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Construction Programs & Results Inc

We Like to See The Good Guys Win!

First Time Homeowner, Uncommunicative Builder

by Michael Stone

Our goal is to help contractors build stronger businesses, but we're aware that homeowners are also reading our website. The letter below is from a first-time homeowner who wants to build a new home and is frustrated with their builder.New Home Construction Budgeting #MarkupAndProfit #ConstructionBusiness

I'll note a few observations at the end, and I'd also like to hear your opinion on the situation.

"Excellent blog and very informative web site. As a first time homeowner embarking on new construction, it's enlightening to view the perspective of builders and contractors - and what they need to do to keep their businesses successful.

If you'd be so kind, I'd like to run a scenario by you and get your perspective:

My wife and I found an MLS listing advertising a plot of land. The land has already been purchased by a builder and he wants to build a custom home on the property. We've met the builder a few times, and it's clear that he's learning a bit about this process at the same time we are. He has built 5 custom homes in the past. We've seen them, and it's excellent work. He's trying to build his business. He's financed by a wealthy business owner, who technically owns the property.

The well-worn path for new construction is for the buyer to source and purchase the land, work with an architect to come up with a design, and then put this design out to bid to 3-4 general contractors. In this scenario, you have a frame of reference on price to ascertain ballpark. The other path is the builder creates a subdivision and you tour the new construction with no input and decide if you want to buy it.

My wife and I have a very clear budget. If we had bought the land, pulled the permits, and paid an architect ourselves, we'd have a very clear idea of what's "leftover" to actually build a house.

The situation we find ourselves in now appears to be working backwards. We have a defined budget that aligns well with the price the builder marketed. There's an incredible amount of site work to be done - demolition of an existing home, removal of a foundation in the back of the property, acres of clearing brush. There's wetlands and conservation land involved, so the builder used hay bales to replicate wetlands and will need to construct a rail & post fence. None of these hard costs are lost on me.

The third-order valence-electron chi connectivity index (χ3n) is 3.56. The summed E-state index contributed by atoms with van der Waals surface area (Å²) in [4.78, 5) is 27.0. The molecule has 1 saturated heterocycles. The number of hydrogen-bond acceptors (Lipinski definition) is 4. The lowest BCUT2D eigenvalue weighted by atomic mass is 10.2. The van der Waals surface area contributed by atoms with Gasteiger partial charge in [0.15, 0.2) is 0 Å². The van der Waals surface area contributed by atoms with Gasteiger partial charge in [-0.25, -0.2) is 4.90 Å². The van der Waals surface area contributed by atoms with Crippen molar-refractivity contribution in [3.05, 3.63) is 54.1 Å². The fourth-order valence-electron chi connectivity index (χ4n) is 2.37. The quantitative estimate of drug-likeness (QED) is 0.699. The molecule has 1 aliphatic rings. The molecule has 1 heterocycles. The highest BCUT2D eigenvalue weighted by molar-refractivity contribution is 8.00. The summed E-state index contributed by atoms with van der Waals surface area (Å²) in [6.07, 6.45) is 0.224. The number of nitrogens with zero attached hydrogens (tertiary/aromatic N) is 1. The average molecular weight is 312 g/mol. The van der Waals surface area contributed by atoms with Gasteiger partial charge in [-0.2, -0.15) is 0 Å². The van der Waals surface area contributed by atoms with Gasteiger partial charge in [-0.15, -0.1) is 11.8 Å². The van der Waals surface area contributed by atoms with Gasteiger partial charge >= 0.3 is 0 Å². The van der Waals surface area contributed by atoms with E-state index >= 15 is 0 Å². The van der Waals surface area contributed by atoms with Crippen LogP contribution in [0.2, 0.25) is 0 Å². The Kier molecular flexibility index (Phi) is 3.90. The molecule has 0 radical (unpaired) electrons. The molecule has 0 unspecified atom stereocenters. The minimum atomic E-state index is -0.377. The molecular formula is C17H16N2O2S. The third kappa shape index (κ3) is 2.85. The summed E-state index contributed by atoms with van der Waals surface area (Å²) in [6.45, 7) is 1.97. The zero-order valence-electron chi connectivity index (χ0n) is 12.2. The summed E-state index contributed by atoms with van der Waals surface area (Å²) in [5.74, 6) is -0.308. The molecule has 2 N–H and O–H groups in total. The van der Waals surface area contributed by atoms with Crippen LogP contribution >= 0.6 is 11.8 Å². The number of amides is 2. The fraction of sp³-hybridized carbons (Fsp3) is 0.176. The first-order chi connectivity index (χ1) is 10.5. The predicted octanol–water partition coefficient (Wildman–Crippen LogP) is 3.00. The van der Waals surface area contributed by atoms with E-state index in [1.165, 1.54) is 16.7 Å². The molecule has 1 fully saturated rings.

He has to pay subs, do the labor, buy the materials, and include his mark-ups to cover business expenses and earn profit. It's not a volunteer organization and I get that.

This may be poor salesmanship on behalf of the builder, coupled with lack of experience, but he simply can't articulate how the process will work.

My wife and I know we can afford X. As we embark on the journey with the architect, taking into account all the costs the builder has incurred and will incur, how do we make decisions? If you take out the cost of the land purchase, all the site work, is it fair to ask what the cost of the actual structure will be?

I'm not looking for a complete itemization or a full look behind the curtain. But we might tone down the complexity of the gables or dormers if it means more budget available for high end finishes. We may do away with a curved stair case if it means nicer appliances. We might opt for less square footage if it meant a higher end interior.

But operating in a complete vacuum of available spend (Our Budget - Land Cost - Site Work = Left Over), how do you even make decisions?

Is this industry standard and have you seen this scenario before? The builder also wants to cover the cost of the architect and roll the cost into the project, which we find a bit odd.

If you've made it this far, I certainly appreciate your taking the time to read it. Keep doing good work on your site. You're shining light on an industry that us laymen know little about!"

I spoke with the writer about his situation. He's employed, has a good income, and is money-savvy. He knows what he wants and is willing to compromise, but he also wants to get the most home for his dollar, without exceeding his budget. He's just like you and I would be in this situation.

He expected to purchase land, hire an architect to design his home, then find a contractor to build it. He'd know how much of his budget would be available to build his home, and he could design the home accordingly. Instead he found land owned by a builder (or the builder's partner), and the builder can't or won't separate the cost of the land and necessary sitework from the cost of building the home.

It's fair to ask the builder to put a dollar amount on getting the site ready to build. When it comes to sitework, there aren't a lot of selections to make that will change the cost. The builder should be able to estimate the cost of the developed land so the writer knows what's available to build the home.

I'm opposed to transparency, ie, disclosing line-item costs to your clients. But separating the cost of land and sitework from the cost of building the home isn't transparency. It's a reasonable request. The builder is missing the mark here, and might lose a ready buyer with cash in hand.

Let me know your opinion. If I'm the one missing the mark, I'd like to know.

 

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